A 52-year-old Texas woman has filed a lawsuit against a Christian third party logistics company she alleges fired her because she was not Christian enough and failed to examine her "walk with Jesus" after she was counseled about it on the job.
The woman, Dee Anne Thomson, a mother of five girls, charged Houston-based Gulf Winds International with age and religious discrimination and retaliation in the lawsuit. She alleges that the company fired her after she refused to distribute religious literature to her subordinates at work.
Gulf Winds International, which employs some 200 people, declares on its website that "Our mission is to glorify God by providing world class logistics services through continual investment in our people, clients, community and the world we live in." They also aim "to be the premier provider of third party logistics services in the markets we serve." The company has partnered with ministries to build more than 100 churches, orphanages and hope centers in 27 countries around the world as part of their mission.
Todd Stewart, the company's president, attends Humble Areas' First Baptist Church with his family where he serves as a deacon and adult life group teacher. He advertises his faith boldly on the company website noting that he "believes the business is here to serve a greater purpose and holds strongly to the biblical servant leadership model that empowers team members to grow personally, professionally and spiritually."
He is also a proud member of the C12 Group which is described as America's "largest network of Christian CEOs, business owners, and executives."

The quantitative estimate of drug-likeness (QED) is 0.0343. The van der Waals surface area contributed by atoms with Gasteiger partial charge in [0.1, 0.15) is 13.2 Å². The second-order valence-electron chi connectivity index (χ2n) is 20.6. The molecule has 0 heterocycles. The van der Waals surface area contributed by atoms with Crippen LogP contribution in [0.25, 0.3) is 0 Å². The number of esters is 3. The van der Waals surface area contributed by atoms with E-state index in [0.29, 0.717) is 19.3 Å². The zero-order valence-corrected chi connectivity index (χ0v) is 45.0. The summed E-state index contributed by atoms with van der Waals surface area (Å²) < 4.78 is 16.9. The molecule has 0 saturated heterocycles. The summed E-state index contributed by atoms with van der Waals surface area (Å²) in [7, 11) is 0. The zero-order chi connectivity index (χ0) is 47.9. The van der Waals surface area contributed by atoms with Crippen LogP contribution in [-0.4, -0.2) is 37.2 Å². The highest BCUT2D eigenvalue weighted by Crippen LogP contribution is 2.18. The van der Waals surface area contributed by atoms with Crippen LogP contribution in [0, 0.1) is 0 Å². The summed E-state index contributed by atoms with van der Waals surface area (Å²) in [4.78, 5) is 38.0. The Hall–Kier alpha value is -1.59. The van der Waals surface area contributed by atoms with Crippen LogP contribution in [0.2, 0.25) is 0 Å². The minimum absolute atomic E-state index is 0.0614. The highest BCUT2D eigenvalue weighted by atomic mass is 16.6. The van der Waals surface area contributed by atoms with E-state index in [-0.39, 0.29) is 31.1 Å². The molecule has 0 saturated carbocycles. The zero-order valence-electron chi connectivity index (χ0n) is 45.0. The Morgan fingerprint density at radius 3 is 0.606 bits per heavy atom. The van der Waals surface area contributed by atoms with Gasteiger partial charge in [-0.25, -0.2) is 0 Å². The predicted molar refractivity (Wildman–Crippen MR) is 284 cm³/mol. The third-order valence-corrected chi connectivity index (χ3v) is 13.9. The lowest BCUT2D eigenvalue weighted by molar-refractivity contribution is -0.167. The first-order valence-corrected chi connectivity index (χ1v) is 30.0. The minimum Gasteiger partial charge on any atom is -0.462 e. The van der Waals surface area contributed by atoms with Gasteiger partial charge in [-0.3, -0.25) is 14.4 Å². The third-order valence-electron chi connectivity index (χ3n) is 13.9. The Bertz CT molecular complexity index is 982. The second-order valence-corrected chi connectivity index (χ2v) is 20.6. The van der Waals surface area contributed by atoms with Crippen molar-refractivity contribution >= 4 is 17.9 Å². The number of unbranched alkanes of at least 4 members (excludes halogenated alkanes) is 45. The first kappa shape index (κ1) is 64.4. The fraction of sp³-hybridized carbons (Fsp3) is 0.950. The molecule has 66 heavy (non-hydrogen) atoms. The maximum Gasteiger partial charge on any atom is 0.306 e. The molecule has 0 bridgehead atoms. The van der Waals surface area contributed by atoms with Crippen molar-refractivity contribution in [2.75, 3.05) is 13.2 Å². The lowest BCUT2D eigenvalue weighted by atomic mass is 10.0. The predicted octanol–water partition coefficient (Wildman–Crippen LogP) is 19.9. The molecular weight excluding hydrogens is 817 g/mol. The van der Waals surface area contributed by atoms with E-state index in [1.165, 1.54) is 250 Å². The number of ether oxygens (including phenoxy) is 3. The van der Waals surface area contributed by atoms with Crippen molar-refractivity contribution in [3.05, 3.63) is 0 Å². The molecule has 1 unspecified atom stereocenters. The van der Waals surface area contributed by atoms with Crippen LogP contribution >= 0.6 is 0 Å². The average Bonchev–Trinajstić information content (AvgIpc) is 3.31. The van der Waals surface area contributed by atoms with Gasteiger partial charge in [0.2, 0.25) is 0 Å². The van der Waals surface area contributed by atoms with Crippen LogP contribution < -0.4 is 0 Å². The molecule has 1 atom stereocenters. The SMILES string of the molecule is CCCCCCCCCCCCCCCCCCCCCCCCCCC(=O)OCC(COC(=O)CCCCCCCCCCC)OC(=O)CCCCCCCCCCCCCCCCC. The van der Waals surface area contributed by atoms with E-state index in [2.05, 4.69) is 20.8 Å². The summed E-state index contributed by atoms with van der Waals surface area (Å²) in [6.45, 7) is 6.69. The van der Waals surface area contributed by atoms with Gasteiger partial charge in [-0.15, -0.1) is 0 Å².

Thomson, who at one point served as a manager of up to 43 employees, charged in the lawsuit that, "Despite the fact that they (company) are subject to laws regarding religious discrimination, defendant on a daily, routine, and regular basis sent emails containing Christian religious information, quotes and prayers to employees."
The suit charged that the day after the 2012 election, the company's then chairman Steve Stewart, who died in January, sent out a "long, odd email outlining how disappointed he was that Romney did not win and what that meant for the country."
Thomson charged that the company fired an employee solely because she had a rainbow sticker on her car, assuming the sticker meant she was gay.
She noted as well that "All of upper management employees attend C12 Christian group during work hours. ... Defendant brought a vendor to this expensive forum and after that vendor did not continue attending [and] no longer did business with him."
Thomson further claimed that the company "published religious booklets containing Gulf Winds International, Inc., on the books and distributed them through employees."
She said some employees complained to her that they felt they were being forced to distribute the books and did not feel comfortable doing so. She explained that she relayed this situation to the company prior to being fired.
"On Sept. 22, 2014, the president of the company took Plaintiff to lunch and told her in an inference that she was not Christian enough and that she needed to examine her walk with Jesus. He also told her in a further religious reference, that she needed to witness to them to touch their lives, in reference to her reports," the lawsuit said.
Weeks later she was informed that she would be moved to another location of the company and replaced with another manager who was younger and had no experience in her area.
The company told her that "they were giving her grace from God and that grace would come back to them as that is how God works." She was subsequently terminated.
Thomson is now seeking monetary relief between $200,000 and $1,000,000.
The Christian Post reached out to Gulf Winds International for comment on Friday but company president Todd Stewart was not immediately available.